In 2010, Apple and Costco parted ways. At the same time Apple’s divorce with Costco was being completed, dealings with Walmart and Sam’s Club were heating up. Coincidence? We didn’t think so then, and now we don’t believe that's the case now. But rumor is, Apple and Costco are putting aside their differences in order to team up once again.
An email that's been circulating the past week is claimed to be from the Wireless Advocates CEO (Wireless Advocates owns the wireless kiosk contract at Costco), which states:Read More >
Sir Jonathan Ive, Apple’s Senior Vice President of Hardware and Software, has been an absolute fixture with the company. He has been with the company for 22 years, and is typically seen and heard via interviews for Apple, or acting as a major presence within Apple’s promotional video campaigns for newly introduced products. Jony’s fingerprints on Apple are indelible and everywhere. But will Sir Ive grace the keynote stage this year at Apple’s annual World Wide Developers Conference (WWDC)?
Jony doesn't like the big stage, rather, he shies away from it. At last years WWDC, Ive introduced iOS 7 via a promotional video, but never took to the stage. Ive makes himself known, but it has been years since he has showed up live, on stage, at an actual Apple keynote event. He seems most comfortable living within the deep, dark tunnels of Apple’s creative nerve center cooking up something good. Evidently really good if the rumors resemble anything close to accurate during next week's WWDC keynote event.Read More >
Apple’s earnings for the second quarter of their fiscal 2014 shocked Wall Street. In fact, it did more than just surprise, it blew the lids off investors’ expectations, causing Apple’s stock to skyrocket straight north. After hours trading revealed an increase of over $43 a share. Evidently, the move of Apple’s stock has staying power as it is still hovering around $565 per share. Looking back at the earnings call reveals the big items that sent the AAPL skyrocketing, but it also gives a glimpse into the future of where Apple is heading.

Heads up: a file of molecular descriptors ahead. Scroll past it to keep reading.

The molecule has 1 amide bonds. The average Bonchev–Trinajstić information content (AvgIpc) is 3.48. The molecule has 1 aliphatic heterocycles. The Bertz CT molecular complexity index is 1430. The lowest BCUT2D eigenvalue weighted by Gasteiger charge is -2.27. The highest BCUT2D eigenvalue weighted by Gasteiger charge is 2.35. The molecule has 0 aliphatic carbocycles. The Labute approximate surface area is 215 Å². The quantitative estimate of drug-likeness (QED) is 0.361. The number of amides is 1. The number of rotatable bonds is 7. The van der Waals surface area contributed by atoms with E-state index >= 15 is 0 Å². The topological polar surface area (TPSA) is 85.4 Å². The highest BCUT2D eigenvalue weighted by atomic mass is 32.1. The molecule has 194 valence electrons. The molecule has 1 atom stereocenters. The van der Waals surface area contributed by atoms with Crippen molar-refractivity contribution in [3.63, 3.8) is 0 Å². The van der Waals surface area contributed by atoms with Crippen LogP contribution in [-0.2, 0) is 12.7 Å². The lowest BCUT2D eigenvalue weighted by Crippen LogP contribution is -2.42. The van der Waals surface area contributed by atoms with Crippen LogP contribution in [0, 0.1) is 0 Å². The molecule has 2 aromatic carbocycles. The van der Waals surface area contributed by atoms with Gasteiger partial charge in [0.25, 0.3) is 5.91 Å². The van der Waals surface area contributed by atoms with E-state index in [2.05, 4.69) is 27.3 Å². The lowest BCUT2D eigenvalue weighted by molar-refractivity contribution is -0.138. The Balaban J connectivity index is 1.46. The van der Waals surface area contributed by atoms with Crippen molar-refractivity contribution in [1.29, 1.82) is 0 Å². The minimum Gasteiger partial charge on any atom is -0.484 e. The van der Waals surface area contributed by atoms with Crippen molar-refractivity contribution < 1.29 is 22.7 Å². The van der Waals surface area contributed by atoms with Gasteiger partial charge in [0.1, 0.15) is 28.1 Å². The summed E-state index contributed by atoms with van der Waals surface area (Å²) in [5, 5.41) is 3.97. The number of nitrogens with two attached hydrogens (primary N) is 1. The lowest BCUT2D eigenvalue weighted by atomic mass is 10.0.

Apple's Financial Call Highlights:Read More >
Yesterday Apple revealed some numbers they don’t often break out. One of those secret statistics was about Apple TV — Apple has sold over 20 million of the devices. Moreover, Apple CEO, Tim Cook, called it a billion dollar market — no longer a hobby indeed.
Most intriguing is where this puts Apple in the carrier lineup. DirectTV claims about 30 million subscribers in the U.S and Latin America, while Dish Network has roughly 14 million subscriptions. When all is said and done with Time Warner, Comcast will boast of having 30 million subscribers. Apple revealing 20 million Apple TV's sold puts them right into the mix as one of the big boy content providers — a real player in the space — not to be ignored. Apple’s distinct advantage is there is their ala carte system of choosing programming. With Apple TV a large portion of the programming is pay as you go, for only the content you want. There is no blanket charge of $50-100/month for all the content you want (for a gluttony of bad content most never even watch).Read More >
Macworld/iWorld 2014 came and went this past month. No one noticed. No one remembered. Perhaps sadly, no one cared.
Official attendance figures for the 2014 show have yet to be released, but estimates are for flat or a continued decline in attendance. IDG World Expo estimated that 25,000 attendees visited the three day all-things-Apple event in 2013. However, that pails in comparison to 2007 when Steve Jobs introduced the iPhone where show attendance was 45,572. Since Apple’s departure in 2009, Macworld/iWorld has seen a massive decline in attendance with companies constantly shrinking their booth size, and major players, such as Microsoft, no longer attending. Macworld/iWorld may not be long for this world.Read More >